I find myself in a bit of a dilemma with Isobel
Thrilling's fourth collection, The Language Creatures, as it
oozes quality, yet leaves me cold, if not slightly irritated. In terms of
diction, rhythm, structure, flow and overall use of language, Thrilling
definitely knows how to put it all together. However, there's something
terribly twee about the result. Whether this comes down to subject matter
(lots of family, flowers and knitting), or has something to do with cultural
differences between us, it's hard to say.
She certainly manages to keep them flowing using a variety of tried and
tested techniques, though, in the end, many of these poems come over only as
slightly mesmerising listings, whether of objects or activities or
descriptions. As a couple of examples...
ribs against clouds,
in the act of
own sense of substance,
fade into any furniture,
at one with
chintz or uncut moquette.
Imitation of Eden']
The book you
sent has conjured
winter-savoury, mint and thyme,
hedges of box.
chrysanthemum and phlox.
I could fry
flowers from the elder,
petals in vodka,
medieval plot of knots.
scent will float
from blue hyssop,
a carnival of
sachets, bottles, pots.
'Rose-Petals in Vodka']
Equally, in bringing each to a conclusion, there's frequent, perhaps too
frequent, use made of the tanka-like envoy – a summing up in a short, final,
isolated, seemingly unrelated phrase. Although they maybe don't quite stick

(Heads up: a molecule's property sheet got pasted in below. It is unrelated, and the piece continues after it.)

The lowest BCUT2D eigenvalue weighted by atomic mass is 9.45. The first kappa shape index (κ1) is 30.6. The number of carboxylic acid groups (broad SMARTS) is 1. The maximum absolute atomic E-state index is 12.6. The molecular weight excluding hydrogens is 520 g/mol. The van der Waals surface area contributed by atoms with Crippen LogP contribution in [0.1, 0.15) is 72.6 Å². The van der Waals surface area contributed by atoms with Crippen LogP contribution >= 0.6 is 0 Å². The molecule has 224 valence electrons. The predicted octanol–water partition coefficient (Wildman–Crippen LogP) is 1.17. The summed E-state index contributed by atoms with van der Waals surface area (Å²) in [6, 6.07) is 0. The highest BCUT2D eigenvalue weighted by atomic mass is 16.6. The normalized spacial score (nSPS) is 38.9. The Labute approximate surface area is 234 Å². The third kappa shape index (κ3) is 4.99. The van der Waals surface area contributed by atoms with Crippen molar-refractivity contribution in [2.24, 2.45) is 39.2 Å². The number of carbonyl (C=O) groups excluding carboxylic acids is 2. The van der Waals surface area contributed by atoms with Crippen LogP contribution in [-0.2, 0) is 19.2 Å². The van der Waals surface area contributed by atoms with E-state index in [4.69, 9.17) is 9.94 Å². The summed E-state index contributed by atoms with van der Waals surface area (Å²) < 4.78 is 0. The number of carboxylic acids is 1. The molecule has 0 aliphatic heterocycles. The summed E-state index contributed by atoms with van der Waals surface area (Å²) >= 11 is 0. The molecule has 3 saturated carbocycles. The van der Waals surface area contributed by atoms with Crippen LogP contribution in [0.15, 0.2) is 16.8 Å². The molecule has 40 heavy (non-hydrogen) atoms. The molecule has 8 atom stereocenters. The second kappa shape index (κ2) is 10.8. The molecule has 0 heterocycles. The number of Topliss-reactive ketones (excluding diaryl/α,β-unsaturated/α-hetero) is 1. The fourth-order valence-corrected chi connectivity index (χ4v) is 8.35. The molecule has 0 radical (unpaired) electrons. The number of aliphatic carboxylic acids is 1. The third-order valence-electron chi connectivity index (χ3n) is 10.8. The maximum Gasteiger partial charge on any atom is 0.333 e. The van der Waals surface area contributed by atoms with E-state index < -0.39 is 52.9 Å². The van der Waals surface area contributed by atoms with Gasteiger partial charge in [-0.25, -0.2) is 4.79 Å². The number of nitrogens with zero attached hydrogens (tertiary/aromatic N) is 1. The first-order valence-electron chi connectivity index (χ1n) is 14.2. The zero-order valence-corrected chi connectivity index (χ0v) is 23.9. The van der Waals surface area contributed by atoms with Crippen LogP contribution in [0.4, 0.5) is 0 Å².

out like sore thumbs when taken out of context, here are a few...
We are all
pieces of amber,
re-made running through our veins.
trails the weight
creatures wait to be born, given a name.
I recall a
child who craved
a kind word
than a sweet
– I devour the same cadence.
'Variations on a Theme']
wear her journeys,
put on the
skin of her afternoons.
wounds; Helen, Hesperides, Eden.
Sermon-like, she also employs the first person plural to the point of
over-use, as though attempting to make moral statements. For example, in 'Before Lazarus', 'We
were raised from the dead.' In 'Tracking the Gold Frog', 'We, too, follow
tracks in the cosmos, / astral paths, great beasts of light'. In 'Aquarium', 'we browse / our own
sunlit / reefs'. In 'The Fabric-Maker', 'We, too, are reworked fabric, / spun
in space, / threads from ancient suns...'. In The Daughter's Tale', 'We all absorb griefs through
kin'. And in ' Honey', 'we / are
golden-throated, / spoon long sugars of stopped sun'. There are more, but you
get the gist – these are not references to a specific 'we', to the narrator
and other named characters in the poems – these are a generalised 'we' used
in the hope of generating an association with the reader, to make the reader
feel there is a personal relevance to these poems. The reality is that, after
a while, it wears thin.
Indeed, it actually reaches the stage of silliness with 'Creation' in which,
'It's the tremor / we feel when children / in cardboard crowns / tell the
Christmas story.' The risk of making sweeping generalisations inherent in
using 'we' becomes more than apparent as, personally, I have never worn a
cardboard crown nor told the Christmas story while wearing one, and she has